What everyone gets wrong about designing for trust
By NATHAN KINCH
We’ve been working on Trust(worthiness) by Design initiatives longer than most. We’ve tried a lot of different stuff. We’ve made lots of mistakes. We’ve learned – and continue learning – a lot.
Although some meaningful progress is being made, we consistently observe and experience common pitfalls in thinking and practice.
This blog will explain what people are getting ‘wrong’ about Trust by Design, why it matters and what you can do to start getting it ‘right’.
It’s not about the scientific literature or being academic. It’s about overcoming the ethical intent to action gap so we can start #MakingBetterTogether.
It's not about trust
Before explaining why, let’s clear a few things up.
Different people define or think about trust in different ways. Most people intuitively ‘get it’, but when we seek (during our programs of work) a formal – and ideally ‘shared’ defintion – people struggle to communicate one.
I’m not expecting to define something as complex and nuanced as trust in a universally accepted way in this blog. But I’d like to propose that we get the characteristics of trust cleared up, then use a working defintion that orients us towards meaningful action.
First off, trust is a relational state. Lots of different variables impact it. It’s super contextual. You (as an organisation) can influence it, but you cannot ‘control’ it.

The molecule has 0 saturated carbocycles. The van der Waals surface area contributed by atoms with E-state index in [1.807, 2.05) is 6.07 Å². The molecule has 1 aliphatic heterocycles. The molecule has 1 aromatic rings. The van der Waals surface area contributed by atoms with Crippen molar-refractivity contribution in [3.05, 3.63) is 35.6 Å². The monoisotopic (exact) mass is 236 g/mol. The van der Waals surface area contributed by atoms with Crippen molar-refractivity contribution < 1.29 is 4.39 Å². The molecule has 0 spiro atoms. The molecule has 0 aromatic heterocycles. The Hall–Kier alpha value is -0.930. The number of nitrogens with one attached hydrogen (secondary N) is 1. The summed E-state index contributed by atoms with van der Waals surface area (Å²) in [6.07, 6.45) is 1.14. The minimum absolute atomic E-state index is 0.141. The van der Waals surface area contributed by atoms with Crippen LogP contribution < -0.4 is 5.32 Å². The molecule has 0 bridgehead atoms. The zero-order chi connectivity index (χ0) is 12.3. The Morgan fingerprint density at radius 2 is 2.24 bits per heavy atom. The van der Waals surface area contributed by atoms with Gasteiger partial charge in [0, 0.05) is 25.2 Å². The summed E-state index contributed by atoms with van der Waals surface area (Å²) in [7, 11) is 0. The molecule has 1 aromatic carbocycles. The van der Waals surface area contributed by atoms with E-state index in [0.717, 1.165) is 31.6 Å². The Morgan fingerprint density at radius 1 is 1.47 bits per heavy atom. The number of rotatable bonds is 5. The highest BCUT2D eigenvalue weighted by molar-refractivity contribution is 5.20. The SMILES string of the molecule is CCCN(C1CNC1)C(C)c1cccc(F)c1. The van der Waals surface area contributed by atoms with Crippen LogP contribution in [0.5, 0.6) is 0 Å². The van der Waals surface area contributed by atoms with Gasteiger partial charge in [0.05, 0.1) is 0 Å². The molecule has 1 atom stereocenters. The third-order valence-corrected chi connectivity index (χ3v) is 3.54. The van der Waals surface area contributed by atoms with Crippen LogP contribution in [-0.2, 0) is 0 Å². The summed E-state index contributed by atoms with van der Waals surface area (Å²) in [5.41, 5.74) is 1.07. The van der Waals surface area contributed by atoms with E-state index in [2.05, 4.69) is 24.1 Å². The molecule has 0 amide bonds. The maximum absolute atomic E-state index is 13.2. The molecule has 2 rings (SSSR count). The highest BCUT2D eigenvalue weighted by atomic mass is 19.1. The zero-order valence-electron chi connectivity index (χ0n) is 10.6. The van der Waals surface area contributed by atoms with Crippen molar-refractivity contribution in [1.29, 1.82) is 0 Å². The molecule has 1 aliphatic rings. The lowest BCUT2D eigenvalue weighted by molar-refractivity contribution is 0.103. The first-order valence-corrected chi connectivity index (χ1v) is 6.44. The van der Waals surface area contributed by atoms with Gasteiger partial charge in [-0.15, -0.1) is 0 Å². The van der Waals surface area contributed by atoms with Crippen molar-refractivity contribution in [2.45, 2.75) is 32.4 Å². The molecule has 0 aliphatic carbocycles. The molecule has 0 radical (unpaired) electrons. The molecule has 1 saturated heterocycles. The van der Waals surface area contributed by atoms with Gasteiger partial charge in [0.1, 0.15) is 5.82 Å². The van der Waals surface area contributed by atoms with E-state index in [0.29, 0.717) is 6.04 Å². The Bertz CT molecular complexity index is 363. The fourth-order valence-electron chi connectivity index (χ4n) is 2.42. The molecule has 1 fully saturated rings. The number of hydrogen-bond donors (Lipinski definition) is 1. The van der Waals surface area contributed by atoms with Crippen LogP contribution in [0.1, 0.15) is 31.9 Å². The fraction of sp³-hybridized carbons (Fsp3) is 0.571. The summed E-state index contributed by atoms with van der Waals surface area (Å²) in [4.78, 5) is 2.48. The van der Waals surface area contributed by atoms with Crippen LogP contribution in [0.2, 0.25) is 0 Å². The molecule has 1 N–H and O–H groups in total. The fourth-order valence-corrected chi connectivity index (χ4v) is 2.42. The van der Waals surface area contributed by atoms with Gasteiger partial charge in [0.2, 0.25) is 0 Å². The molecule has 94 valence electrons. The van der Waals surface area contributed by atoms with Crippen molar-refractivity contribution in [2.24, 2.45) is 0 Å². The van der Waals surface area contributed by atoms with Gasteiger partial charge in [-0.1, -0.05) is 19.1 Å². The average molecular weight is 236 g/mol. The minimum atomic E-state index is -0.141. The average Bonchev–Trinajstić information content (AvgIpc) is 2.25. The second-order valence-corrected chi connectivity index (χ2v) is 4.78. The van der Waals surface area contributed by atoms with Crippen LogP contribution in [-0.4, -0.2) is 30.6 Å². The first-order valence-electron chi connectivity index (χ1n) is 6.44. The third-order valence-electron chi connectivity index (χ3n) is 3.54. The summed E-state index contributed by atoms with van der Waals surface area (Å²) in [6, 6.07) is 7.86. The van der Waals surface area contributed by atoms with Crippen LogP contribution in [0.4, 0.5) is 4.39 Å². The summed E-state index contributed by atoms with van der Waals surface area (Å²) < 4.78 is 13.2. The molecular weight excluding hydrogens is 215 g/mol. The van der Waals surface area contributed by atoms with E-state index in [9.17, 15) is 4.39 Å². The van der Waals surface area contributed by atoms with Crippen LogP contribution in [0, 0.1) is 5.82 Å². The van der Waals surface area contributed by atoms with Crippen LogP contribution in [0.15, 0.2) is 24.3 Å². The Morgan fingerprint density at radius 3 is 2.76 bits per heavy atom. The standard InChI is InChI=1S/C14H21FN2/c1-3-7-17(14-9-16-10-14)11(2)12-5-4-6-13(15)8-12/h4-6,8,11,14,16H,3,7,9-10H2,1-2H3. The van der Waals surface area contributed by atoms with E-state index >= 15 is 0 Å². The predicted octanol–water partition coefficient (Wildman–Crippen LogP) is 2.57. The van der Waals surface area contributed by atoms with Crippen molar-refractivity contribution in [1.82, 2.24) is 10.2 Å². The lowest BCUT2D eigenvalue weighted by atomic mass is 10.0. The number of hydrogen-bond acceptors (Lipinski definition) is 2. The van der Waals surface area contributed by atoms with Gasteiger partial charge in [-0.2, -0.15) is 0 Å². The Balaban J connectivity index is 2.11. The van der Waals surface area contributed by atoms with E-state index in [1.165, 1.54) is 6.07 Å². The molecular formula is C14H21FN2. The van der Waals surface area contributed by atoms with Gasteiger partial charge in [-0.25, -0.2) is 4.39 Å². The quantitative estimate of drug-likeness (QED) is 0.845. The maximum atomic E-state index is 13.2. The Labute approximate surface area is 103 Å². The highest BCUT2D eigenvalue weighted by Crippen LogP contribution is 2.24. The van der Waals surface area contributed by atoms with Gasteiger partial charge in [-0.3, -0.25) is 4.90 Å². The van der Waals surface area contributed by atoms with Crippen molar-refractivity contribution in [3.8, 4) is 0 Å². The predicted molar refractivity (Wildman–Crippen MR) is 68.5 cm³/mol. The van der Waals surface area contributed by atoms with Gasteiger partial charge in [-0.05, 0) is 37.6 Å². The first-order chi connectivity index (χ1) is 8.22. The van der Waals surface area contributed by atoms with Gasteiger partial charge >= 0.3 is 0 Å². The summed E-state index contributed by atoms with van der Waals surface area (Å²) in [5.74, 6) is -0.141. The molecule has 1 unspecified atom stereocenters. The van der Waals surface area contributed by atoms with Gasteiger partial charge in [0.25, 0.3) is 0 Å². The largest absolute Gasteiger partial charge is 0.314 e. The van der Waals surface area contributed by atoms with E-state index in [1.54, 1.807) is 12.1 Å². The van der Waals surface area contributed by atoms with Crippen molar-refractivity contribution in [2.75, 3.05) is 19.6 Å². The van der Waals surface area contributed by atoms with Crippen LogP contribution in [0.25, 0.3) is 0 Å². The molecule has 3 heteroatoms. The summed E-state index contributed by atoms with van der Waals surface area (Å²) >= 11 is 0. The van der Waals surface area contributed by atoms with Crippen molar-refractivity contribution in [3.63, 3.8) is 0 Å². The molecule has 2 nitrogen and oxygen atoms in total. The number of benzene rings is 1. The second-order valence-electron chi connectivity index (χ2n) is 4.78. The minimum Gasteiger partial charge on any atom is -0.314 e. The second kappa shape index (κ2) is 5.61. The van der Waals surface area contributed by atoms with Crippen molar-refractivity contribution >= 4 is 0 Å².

Second, trust isn’t the same as verification. Trust is most useful when you can’t verify. This is one of the reasons we like Rachel Botsman’s defintion for trust. In effect, “High confidence in the unknown”.
Third, trust (in this context) involves multiple parties. It’s a contextual thing. Different people feel it differently. It impacts people differently. There’s no trust design tactic to rule them all.
Fourth, trust is bloody complex. Ipsos Mori do a great job of calling this out in one of their most recent reports.
You’ll note (if you read the content) that, like most reports on trust, there are consistencies and inconsistencies. This is just one source. It ain’t gospel, but it is useful.
And fifth, we shouldn’t just ‘transfer’ our ‘understanding’ of interpersonal trust to the trust that may or may not exist between an individual and an organisation (brand, legal fiction etc.). These things are related, but not the same.
So, when we talk about trust in this context (person-to-organisation) we’re referring to the confidence an individual places in an organisation (it’s stated intent, ability to deliver value and willingness to own up to the consequences of its actions) when they don’t have the ability to verify.
Speaking frankly, trust is less scary than the many qualities of trustworthiness. The latter forces accountability. The former doesn’t. This, I’m arguing, is why most organisations talk about trust. And it’s a big part of why the ethical intent to action gap is plaguing society. And that’s the answer to why this common pitfall in thinking and practice matters.
By focusing on Trust by Design instead of ‘Trustworthiness’ by Design, organisations are failing to deliver on their ethical intent. They are not truly accountable to their actions. No institution, according to the 2020 Edelman Trust Barometer, is seen as both ethical and competent.
What do'we' need to do now?
Yes, I said it.
I mean this confrontationally. But not in an unproductive way. This should be productive. We should be able to collectively confront challenges that we face. We should work together to make things better. We should commit to openness and accountability. We should prioritise, invest in and directly incentivise designing for the qualities of trustworthiness.
Big ❤️ as always.